Detroit Means Business gets $9M ARPA boost to provide financial support to the city’s small businesses
- Small businesses in Detroit to have access to millions in grants and loans, debt relief down payment assistance and technical assistance
- For the first time DMB will be able to provide direct financial support to small businesses
- New ARPA-funded programs will roll out by the end of 2022 and existing supportive services can be found today at www.detroitmeansbusiness.org
***Interview availabilities today with Kevin Johnson and business owners***
DETROIT – Thanks to a $9 million allocation approved by City Council last week, small businesses in Detroit who have been negatively affected by the COVID-19 pandemic will soon have the opportunity for direct financial support through Detroit Means Business (DMB), a small business service initiative housed within the Detroit Economic Growth Corporation (DEGC). The funds are coming from the city’s share of American Rescue Plan Act funds.
“The Detroit Means Business coalition is thrilled to see this investment in our small business community, particularly since our community was hit so hard by COVID-19,” said DEGC President and CEO, Kevin Johnson. “We all know that Detroit’s small businesses are the backbone of our local economy, and the heart and soul of our neighborhoods. I know that this will have a lasting and important impact on our small business community.”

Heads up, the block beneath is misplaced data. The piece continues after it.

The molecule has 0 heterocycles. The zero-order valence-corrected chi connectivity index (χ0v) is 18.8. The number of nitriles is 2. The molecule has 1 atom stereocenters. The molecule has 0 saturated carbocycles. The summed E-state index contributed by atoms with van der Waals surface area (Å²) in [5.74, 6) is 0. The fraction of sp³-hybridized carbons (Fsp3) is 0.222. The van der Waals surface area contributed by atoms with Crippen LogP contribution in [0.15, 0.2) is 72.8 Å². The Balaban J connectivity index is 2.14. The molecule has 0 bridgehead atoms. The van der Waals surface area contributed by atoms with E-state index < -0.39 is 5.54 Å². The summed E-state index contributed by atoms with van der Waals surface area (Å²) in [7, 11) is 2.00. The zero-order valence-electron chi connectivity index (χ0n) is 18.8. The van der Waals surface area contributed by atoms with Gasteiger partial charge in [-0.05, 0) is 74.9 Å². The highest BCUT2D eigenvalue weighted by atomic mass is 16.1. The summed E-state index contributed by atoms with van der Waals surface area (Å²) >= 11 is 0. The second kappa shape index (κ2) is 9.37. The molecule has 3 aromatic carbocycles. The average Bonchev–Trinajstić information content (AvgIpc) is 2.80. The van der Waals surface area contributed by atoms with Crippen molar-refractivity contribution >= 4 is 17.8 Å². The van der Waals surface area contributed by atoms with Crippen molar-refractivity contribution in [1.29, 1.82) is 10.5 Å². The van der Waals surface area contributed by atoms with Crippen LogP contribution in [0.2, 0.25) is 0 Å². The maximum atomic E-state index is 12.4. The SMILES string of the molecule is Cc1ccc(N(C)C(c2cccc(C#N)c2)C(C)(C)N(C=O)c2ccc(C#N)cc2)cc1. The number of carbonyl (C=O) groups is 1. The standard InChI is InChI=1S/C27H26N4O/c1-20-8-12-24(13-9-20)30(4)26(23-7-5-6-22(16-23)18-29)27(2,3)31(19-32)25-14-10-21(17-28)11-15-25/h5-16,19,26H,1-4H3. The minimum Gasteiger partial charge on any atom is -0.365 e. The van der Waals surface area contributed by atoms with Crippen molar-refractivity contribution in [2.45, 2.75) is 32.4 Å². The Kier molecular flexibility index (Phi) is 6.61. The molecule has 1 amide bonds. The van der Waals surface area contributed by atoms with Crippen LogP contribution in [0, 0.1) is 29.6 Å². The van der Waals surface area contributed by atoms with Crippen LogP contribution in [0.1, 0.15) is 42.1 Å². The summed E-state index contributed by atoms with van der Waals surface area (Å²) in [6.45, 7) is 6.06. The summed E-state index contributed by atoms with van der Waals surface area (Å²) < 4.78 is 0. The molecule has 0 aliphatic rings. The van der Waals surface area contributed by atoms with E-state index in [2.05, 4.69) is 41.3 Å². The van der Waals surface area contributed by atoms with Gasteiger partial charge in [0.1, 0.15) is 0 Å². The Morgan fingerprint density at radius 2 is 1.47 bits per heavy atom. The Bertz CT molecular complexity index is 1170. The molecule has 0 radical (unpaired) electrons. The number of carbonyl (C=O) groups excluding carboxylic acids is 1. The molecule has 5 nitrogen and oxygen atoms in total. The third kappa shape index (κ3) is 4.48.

- $2M in Loan and Grant Awards to increase small business capacity
- $3M in Small Business Debt Pay-Down Assistance, specifically for small businesses with high-cost debt
- $2M in Direct Small Business Support for digital supportive services, mentoring and coaching, growth and strategy programming, technical assistance, workshops, and seminars
The remaining funding will be allocated towards additional program staffing and administration services over the three-year project period, Johnson said.
“The DEGC and Detroit Means Business have done a great job of supporting Detroit entrepreneurs and as more small businesses look to open in the city, we need to expand our ability to help them succeed,” said Mayor Mike Duggan. “I’m grateful that the City Council has approved another $9 million in ARPA funds for Detroit Means Business to help us help more Detroit small businesses in our neighborhoods.”
Originally created early in 2020 to provide technical support and connections to financial resources to small businesses struggling to survive the COVID pandemic, these new programs represent the first time Detroit Means Business will be able to provide direct financial support to Detroit’s small business.
Nefertiti Harris, owner of Textures by Nefertiti, received non-financial support from the DMB to navigate the COVID pandemic and recently opened her new location on Woodward Avenue near Grand Boulevard. She is a member of the Detroit Means Business (DMB) Small Business Owner Advocates (SBOA), which is a group of Detroit small business owners who volunteer their time as an advisory group that directly informs the strategy and programming direction of DMB. She was also assisted by a grant from the Motor City Match program, which is administered by the DEGC. Harris said she was overjoyed when she learned that DMB now has millions of dollars at its disposal to help other small businesses recover and flourish in Detroit.
“Activated during the height of the pandemic, business owners of DMB pledged to solve problems, source opportunities, advocate, and dedicate their volunteer time, fighting for easier access to capital. These newly allocated funds will allow DMB to reach many other businesses, offering them an array of information and opportunities that will help support their growth and sustainability,” said Harris.